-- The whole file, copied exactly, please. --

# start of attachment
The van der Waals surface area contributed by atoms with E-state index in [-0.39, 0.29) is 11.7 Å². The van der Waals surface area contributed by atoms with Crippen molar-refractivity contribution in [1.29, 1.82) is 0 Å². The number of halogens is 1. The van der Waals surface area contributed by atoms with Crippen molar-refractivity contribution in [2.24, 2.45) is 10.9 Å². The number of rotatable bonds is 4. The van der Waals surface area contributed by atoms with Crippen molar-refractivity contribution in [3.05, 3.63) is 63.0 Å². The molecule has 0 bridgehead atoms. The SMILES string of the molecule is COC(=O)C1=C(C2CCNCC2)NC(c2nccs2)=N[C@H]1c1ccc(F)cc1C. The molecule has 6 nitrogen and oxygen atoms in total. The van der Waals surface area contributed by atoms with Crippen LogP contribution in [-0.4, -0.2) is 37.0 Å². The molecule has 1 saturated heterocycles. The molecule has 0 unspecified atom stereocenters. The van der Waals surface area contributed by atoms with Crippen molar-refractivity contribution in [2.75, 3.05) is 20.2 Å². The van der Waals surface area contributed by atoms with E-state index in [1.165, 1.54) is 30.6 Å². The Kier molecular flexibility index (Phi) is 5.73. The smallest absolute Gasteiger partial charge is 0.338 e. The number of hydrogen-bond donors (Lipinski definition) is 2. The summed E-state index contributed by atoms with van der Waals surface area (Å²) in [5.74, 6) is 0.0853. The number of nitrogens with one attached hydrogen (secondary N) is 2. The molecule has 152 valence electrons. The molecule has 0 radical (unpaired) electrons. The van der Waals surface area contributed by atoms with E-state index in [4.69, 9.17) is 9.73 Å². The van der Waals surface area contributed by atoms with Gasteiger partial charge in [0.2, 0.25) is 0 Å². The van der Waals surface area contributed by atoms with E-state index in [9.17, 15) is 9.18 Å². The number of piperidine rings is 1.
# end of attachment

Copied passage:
The van der Waals surface area contributed by atoms with E-state index in [-0.39, 0.29) is 11.7 Å². The van der Waals surface area contributed by atoms with Crippen molar-refractivity contribution in [1.29, 1.82) is 0 Å². The number of halogens is 1. The van der Waals surface area contributed by atoms with Crippen molar-refractivity contribution in [2.24, 2.45) is 10.9 Å². The number of rotatable bonds is 4. The van der Waals surface area contributed by atoms with Crippen molar-refractivity contribution in [3.05, 3.63) is 63.0 Å². The molecule has 0 bridgehead atoms. The SMILES string of the molecule is COC(=O)C1=C(C2CCNCC2)NC(c2nccs2)=N[C@H]1c1ccc(F)cc1C. The molecule has 6 nitrogen and oxygen atoms in total. The van der Waals surface area contributed by atoms with Crippen LogP contribution in [-0.4, -0.2) is 37.0 Å². The molecule has 1 saturated heterocycles. The molecule has 0 unspecified atom stereocenters. The van der Waals surface area contributed by atoms with Crippen molar-refractivity contribution in [2.75, 3.05) is 20.2 Å². The van der Waals surface area contributed by atoms with E-state index in [1.165, 1.54) is 30.6 Å². The Kier molecular flexibility index (Phi) is 5.73. The smallest absolute Gasteiger partial charge is 0.338 e. The number of hydrogen-bond donors (Lipinski definition) is 2. The summed E-state index contributed by atoms with van der Waals surface area (Å²) in [5.74, 6) is 0.0853. The number of nitrogens with one attached hydrogen (secondary N) is 2. The molecule has 152 valence electrons. The molecule has 0 radical (unpaired) electrons. The van der Waals surface area contributed by atoms with E-state index in [4.69, 9.17) is 9.73 Å². The van der Waals surface area contributed by atoms with Gasteiger partial charge in [0.2, 0.25) is 0 Å². The van der Waals surface area contributed by atoms with E-state index in [9.17, 15) is 9.18 Å². The number of piperidine rings is 1.